She will give anything a go, and particularly enjoyed canoeing training sessions for her Silver Award. Though the activities were physically and mentally draining, she worked hard as part of a team and loved her time on the water.

Caitlin also enjoys being outdoors doing practical sessions. She loves all the activities around the campfire making different foods including homemade bread baked on an open fire. She also enjoys the expedition training sessions where she practised using a Trangia stove for cooking, map work, and navigation.

Caitlin has taken on a host of different activities as part of her DofE. For her volunteering, she has supported Derwen College Charity and the environment with litter picks, and collecting apples from the orchard. Fruit is then delivered to the College food centre to made into chutneys which are sold in College’s garden centre Shop.

For the physical aspect of the awards, Caitlin has been keeping fit in the gym and with swimming. She has also been learning new skills in backwoods cooking, woodland craft, and making hedgehog shelters.

Taking on the challenges

Caitlin said: “I have made new friends. “I like canoeing and Backwoods cooking. My favourite thing to make was bread.”

“I had help from my one-to-one and Mr. Evans. I like DofE every Tuesday. It is fun.”

Caitlin is now in training for challenging canoeing and walking expeditions for her Silver and Gold. She hopes to be able to achieve both over her time at Derwen and beyond.

Derwen’s Duke of Edinburgh Award leader Steve Evans said: “Caitlin completed the bronze award and expedition at Derwen College, and this achievement was inspirational. She is a very committed young lady with a strong will to achieve. Much of DofE will have pushed Caitlin out of her comfort zone but she always remains positive and enthusiastic about future challenges. We have made minor adaptions so Caitlin can take part in all areas of the award; small things like adapting zips on sleeping bags, enlarged maps, and support when using a kettle/cooking on a Trangia. But these are tiny adaptations. It is Caitlin’s determination and have-a-go attitude that gets her through the award.”

Caitlin’s parents said: “Caitlin’s elder brother and sister both worked on the Bronze and Silver levels but time and circumstances were against them getting their Gold Awards. Derwen College not only offered the programme but had an enthusiastic instructor in the form of Steve Evans, and she easily took to the programme. “She’s also had wonderful support from her one-to-one team, and we are very grateful for their support and encouragement. “The programme has given her responsibilities and the ability to try different things she probably would not have tried on her own. It has certainly challenged her and made her – and us – aim higher!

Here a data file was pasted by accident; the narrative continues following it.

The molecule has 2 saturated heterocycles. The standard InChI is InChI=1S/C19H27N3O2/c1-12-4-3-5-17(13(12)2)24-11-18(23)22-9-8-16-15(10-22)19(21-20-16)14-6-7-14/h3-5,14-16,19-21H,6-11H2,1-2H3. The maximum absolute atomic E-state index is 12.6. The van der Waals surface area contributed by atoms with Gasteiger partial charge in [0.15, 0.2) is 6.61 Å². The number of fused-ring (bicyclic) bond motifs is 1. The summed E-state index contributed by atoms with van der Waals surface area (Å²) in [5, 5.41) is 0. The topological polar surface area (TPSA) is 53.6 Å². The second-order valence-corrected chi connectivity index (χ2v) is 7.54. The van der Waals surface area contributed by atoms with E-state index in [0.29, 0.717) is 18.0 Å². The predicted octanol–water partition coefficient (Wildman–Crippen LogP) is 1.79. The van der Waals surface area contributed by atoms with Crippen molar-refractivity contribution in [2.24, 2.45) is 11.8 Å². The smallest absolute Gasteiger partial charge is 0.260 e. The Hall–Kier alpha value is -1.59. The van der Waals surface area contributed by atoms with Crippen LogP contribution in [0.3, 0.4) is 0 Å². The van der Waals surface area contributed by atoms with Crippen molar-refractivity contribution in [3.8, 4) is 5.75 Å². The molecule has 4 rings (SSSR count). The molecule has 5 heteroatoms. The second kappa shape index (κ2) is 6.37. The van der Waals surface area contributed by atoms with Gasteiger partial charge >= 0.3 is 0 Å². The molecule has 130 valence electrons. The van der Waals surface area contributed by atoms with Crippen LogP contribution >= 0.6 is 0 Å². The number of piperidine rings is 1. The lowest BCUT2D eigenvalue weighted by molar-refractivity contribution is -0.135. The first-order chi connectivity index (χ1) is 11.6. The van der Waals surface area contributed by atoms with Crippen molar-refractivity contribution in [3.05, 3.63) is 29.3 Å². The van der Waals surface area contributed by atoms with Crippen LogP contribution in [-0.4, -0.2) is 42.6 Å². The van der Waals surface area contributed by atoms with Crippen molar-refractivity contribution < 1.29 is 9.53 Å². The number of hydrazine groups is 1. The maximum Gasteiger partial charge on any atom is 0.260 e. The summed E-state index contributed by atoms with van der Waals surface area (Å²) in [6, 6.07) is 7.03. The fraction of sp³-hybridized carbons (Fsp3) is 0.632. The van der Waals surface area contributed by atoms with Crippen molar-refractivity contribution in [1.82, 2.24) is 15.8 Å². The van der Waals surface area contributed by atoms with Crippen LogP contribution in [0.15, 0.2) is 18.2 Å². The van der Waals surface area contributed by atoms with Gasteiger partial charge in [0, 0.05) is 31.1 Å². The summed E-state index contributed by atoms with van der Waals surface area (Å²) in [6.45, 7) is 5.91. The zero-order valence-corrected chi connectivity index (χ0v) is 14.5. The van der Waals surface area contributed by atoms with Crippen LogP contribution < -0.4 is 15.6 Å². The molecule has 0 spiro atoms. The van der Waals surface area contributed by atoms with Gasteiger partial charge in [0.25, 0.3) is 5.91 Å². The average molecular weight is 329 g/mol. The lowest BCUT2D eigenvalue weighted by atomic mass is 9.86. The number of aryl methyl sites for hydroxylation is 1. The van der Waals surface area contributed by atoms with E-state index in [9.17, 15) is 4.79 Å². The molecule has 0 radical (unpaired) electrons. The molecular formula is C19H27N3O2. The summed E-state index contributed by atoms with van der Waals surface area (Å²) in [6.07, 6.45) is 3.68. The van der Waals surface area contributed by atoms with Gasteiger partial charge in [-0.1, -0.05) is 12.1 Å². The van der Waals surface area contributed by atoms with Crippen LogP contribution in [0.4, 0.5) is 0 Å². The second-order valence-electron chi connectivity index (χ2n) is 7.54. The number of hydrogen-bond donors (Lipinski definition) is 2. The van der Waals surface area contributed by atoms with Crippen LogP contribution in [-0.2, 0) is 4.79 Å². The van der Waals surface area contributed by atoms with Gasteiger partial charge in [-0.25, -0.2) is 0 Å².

Derwen College works with young people with learning difficulties and disabilities. They provide inspirational learning, development and care to enable the achievement of aspirations which transforms lives. Find out more.

Derwen College Work Experience

Derwen College: A focus on work experience

Derwen College is an  independent specialist college in Gobowen, near Oswestry, Shropshire.&nbs…

Derwen College: A focus on work experience

Derwen College Work Experience

Derwen College is an  independent specialist college in Gobowen, near Oswestry, Shropshire.  They support students with special educational needs and disabilities to achieve aspirations and reach their goals.

This video looks at the work experience opportunities available, and in it, we hear directly from the young people in placements, in their own words.

Derwen College works with young people with learning difficulties and disabilities, providing inspirational learning, development and care to enable the achievement of aspirations which transforms lives. Find out more.

Ed from National Star

National Star College helps student land his dream job

National Star College helped Ed Scipio transform into a confident young man. What’s more, Ed h…

National Star College helps student land his dream job

Ed from National Star

National Star College helped Ed Scipio transform into a confident young man. What’s more, Ed has gone on to secure a job in his hometown.

When Ed started as a residential student at National Star College in Gloucestershire, he wouldn’t speak up for himself and was nervous about trying anything new. He had never even spent a night away from his mum.

Not only did he achieve qualifications in his Work Outcome programme, but he was elected Student Union President and received a Silver Duke of Edinburgh (DofE) Award and a Gold Achievement DofE.

Since leaving National Star in July, Ed has landed himself a job delivering meat three days a week for Devizes butcher, Walter Rose & Sons. With a customised wagon on the back of his power wheelchair, Ed has become a popular sight around town.

‘We’ve known Ed for a while and when he finished college we decided to get him in to work by helping with deliveries around town,’ says Jack Cook, from Walter Rose & Sons. ‘He’s made a real difference to the business and everyone around town knows him.’

Ed was born premature at 24 weeks. He spent a great deal of his first seven years of life in hospital. He has cerebral palsy and learning difficulties.

While at National Star, the occupational therapy team worked with Ed and his chair driving skills. He also accessed aquatic therapy and physiotherapy to develop his strength.

Ed hopes to move eventually into supported living.

‘National Star helped me get a job that I love and gave me independence,’ says Ed.


National Star College is a specialist independent college for people with physical disabilities, acquired brain injuries and associated learning difficulties located in Gloucestershire.